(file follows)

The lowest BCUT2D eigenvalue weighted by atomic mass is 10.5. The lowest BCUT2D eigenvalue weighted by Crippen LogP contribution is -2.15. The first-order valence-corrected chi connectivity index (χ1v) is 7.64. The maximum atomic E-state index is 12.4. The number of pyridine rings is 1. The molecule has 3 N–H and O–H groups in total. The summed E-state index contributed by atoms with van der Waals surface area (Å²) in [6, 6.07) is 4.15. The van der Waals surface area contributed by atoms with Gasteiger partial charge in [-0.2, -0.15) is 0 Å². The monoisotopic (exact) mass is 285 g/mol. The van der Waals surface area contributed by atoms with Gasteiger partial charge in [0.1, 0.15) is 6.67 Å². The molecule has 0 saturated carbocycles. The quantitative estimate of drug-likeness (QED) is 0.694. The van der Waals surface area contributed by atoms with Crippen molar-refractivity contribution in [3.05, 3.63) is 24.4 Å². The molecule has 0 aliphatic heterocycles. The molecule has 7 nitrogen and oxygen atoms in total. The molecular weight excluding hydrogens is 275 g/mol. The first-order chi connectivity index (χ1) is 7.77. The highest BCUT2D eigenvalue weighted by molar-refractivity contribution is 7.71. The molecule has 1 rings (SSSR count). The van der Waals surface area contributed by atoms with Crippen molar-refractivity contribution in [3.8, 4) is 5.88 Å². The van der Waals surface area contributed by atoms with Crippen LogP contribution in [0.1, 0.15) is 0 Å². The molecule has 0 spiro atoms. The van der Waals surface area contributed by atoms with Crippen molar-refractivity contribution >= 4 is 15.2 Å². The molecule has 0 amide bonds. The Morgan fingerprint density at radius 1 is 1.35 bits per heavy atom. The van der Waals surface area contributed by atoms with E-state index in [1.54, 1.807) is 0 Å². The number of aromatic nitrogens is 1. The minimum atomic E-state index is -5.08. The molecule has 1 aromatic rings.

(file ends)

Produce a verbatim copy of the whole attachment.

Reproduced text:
The lowest BCUT2D eigenvalue weighted by atomic mass is 10.5. The lowest BCUT2D eigenvalue weighted by Crippen LogP contribution is -2.15. The first-order valence-corrected chi connectivity index (χ1v) is 7.64. The maximum atomic E-state index is 12.4. The number of pyridine rings is 1. The molecule has 3 N–H and O–H groups in total. The summed E-state index contributed by atoms with van der Waals surface area (Å²) in [6, 6.07) is 4.15. The van der Waals surface area contributed by atoms with Gasteiger partial charge in [-0.2, -0.15) is 0 Å². The monoisotopic (exact) mass is 285 g/mol. The van der Waals surface area contributed by atoms with Gasteiger partial charge in [0.1, 0.15) is 6.67 Å². The molecule has 0 saturated carbocycles. The quantitative estimate of drug-likeness (QED) is 0.694. The van der Waals surface area contributed by atoms with Crippen molar-refractivity contribution in [3.05, 3.63) is 24.4 Å². The molecule has 0 aliphatic heterocycles. The molecule has 7 nitrogen and oxygen atoms in total. The molecular weight excluding hydrogens is 275 g/mol. The first-order chi connectivity index (χ1) is 7.77. The highest BCUT2D eigenvalue weighted by molar-refractivity contribution is 7.71. The molecule has 1 rings (SSSR count). The van der Waals surface area contributed by atoms with Crippen molar-refractivity contribution in [3.8, 4) is 5.88 Å². The van der Waals surface area contributed by atoms with Crippen LogP contribution in [0.1, 0.15) is 0 Å². The molecule has 0 spiro atoms. The van der Waals surface area contributed by atoms with Crippen molar-refractivity contribution >= 4 is 15.2 Å². The molecule has 0 amide bonds. The Morgan fingerprint density at radius 1 is 1.35 bits per heavy atom. The van der Waals surface area contributed by atoms with E-state index in [1.54, 1.807) is 0 Å². The number of aromatic nitrogens is 1. The minimum atomic E-state index is -5.08. The molecule has 1 aromatic rings.